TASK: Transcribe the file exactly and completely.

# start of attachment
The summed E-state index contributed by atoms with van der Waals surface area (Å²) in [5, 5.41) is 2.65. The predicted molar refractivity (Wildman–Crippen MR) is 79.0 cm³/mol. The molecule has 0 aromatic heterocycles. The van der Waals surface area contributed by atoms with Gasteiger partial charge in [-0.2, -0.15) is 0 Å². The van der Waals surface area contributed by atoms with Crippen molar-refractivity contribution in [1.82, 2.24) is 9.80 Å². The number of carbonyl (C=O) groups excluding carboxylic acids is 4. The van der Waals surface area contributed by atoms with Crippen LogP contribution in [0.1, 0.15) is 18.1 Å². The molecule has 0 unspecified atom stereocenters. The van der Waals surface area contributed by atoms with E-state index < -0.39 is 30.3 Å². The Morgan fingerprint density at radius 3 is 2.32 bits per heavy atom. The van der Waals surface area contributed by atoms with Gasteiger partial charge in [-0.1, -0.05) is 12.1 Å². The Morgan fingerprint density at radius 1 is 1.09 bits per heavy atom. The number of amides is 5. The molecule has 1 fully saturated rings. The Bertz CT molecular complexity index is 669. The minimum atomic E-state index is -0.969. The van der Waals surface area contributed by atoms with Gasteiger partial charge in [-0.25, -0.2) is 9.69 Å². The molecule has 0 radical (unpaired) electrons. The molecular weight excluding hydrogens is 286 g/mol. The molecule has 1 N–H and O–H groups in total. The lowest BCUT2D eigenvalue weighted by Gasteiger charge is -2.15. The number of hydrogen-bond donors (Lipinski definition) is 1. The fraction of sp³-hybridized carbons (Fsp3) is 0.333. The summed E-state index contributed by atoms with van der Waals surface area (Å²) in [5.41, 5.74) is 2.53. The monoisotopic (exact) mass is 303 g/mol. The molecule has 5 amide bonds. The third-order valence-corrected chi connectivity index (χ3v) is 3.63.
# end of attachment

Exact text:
The summed E-state index contributed by atoms with van der Waals surface area (Å²) in [5, 5.41) is 2.65. The predicted molar refractivity (Wildman–Crippen MR) is 79.0 cm³/mol. The molecule has 0 aromatic heterocycles. The van der Waals surface area contributed by atoms with Gasteiger partial charge in [-0.2, -0.15) is 0 Å². The van der Waals surface area contributed by atoms with Crippen molar-refractivity contribution in [1.82, 2.24) is 9.80 Å². The number of carbonyl (C=O) groups excluding carboxylic acids is 4. The van der Waals surface area contributed by atoms with Crippen LogP contribution in [0.1, 0.15) is 18.1 Å². The molecule has 0 unspecified atom stereocenters. The van der Waals surface area contributed by atoms with E-state index < -0.39 is 30.3 Å². The Morgan fingerprint density at radius 3 is 2.32 bits per heavy atom. The van der Waals surface area contributed by atoms with Gasteiger partial charge in [-0.1, -0.05) is 12.1 Å². The Morgan fingerprint density at radius 1 is 1.09 bits per heavy atom. The number of amides is 5. The molecule has 1 fully saturated rings. The Bertz CT molecular complexity index is 669. The minimum atomic E-state index is -0.969. The van der Waals surface area contributed by atoms with Gasteiger partial charge in [-0.25, -0.2) is 9.69 Å². The molecule has 0 radical (unpaired) electrons. The molecular weight excluding hydrogens is 286 g/mol. The molecule has 1 N–H and O–H groups in total. The lowest BCUT2D eigenvalue weighted by Gasteiger charge is -2.15. The number of hydrogen-bond donors (Lipinski definition) is 1. The fraction of sp³-hybridized carbons (Fsp3) is 0.333. The summed E-state index contributed by atoms with van der Waals surface area (Å²) in [5.41, 5.74) is 2.53. The monoisotopic (exact) mass is 303 g/mol. The molecule has 5 amide bonds. The third-order valence-corrected chi connectivity index (χ3v) is 3.63.